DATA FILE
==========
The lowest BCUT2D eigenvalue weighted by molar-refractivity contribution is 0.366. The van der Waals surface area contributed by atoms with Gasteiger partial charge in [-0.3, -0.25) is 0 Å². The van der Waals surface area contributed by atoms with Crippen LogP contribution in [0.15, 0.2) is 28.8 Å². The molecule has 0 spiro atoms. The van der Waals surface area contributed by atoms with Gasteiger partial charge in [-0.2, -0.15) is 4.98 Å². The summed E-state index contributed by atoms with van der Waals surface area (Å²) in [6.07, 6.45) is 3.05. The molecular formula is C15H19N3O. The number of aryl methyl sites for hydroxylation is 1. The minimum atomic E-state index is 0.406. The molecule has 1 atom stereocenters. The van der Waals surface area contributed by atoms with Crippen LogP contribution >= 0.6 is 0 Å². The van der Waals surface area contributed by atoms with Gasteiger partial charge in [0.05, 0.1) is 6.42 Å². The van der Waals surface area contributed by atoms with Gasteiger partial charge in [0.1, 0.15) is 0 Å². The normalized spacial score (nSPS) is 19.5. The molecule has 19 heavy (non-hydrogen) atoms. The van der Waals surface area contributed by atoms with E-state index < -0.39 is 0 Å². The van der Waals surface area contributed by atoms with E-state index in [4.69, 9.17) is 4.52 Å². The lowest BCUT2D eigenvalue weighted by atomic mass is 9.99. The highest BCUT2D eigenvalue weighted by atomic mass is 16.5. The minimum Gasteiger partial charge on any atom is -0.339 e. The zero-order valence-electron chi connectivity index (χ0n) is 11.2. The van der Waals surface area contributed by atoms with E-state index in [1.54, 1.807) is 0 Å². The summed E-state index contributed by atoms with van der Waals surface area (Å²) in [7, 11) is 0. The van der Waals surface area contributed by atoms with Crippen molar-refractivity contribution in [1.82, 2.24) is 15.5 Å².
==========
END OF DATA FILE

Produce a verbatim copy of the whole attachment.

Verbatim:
The lowest BCUT2D eigenvalue weighted by molar-refractivity contribution is 0.366. The van der Waals surface area contributed by atoms with Gasteiger partial charge in [-0.3, -0.25) is 0 Å². The van der Waals surface area contributed by atoms with Crippen LogP contribution in [0.15, 0.2) is 28.8 Å². The molecule has 0 spiro atoms. The van der Waals surface area contributed by atoms with Gasteiger partial charge in [-0.2, -0.15) is 4.98 Å². The summed E-state index contributed by atoms with van der Waals surface area (Å²) in [6.07, 6.45) is 3.05. The molecular formula is C15H19N3O. The number of aryl methyl sites for hydroxylation is 1. The minimum atomic E-state index is 0.406. The molecule has 1 atom stereocenters. The van der Waals surface area contributed by atoms with Crippen LogP contribution >= 0.6 is 0 Å². The van der Waals surface area contributed by atoms with Gasteiger partial charge in [0.05, 0.1) is 6.42 Å². The van der Waals surface area contributed by atoms with Gasteiger partial charge in [0.1, 0.15) is 0 Å². The normalized spacial score (nSPS) is 19.5. The molecule has 19 heavy (non-hydrogen) atoms. The van der Waals surface area contributed by atoms with E-state index < -0.39 is 0 Å². The van der Waals surface area contributed by atoms with E-state index in [4.69, 9.17) is 4.52 Å². The lowest BCUT2D eigenvalue weighted by atomic mass is 9.99. The highest BCUT2D eigenvalue weighted by atomic mass is 16.5. The minimum Gasteiger partial charge on any atom is -0.339 e. The zero-order valence-electron chi connectivity index (χ0n) is 11.2. The van der Waals surface area contributed by atoms with E-state index in [1.54, 1.807) is 0 Å². The summed E-state index contributed by atoms with van der Waals surface area (Å²) in [7, 11) is 0. The van der Waals surface area contributed by atoms with Crippen molar-refractivity contribution in [1.82, 2.24) is 15.5 Å².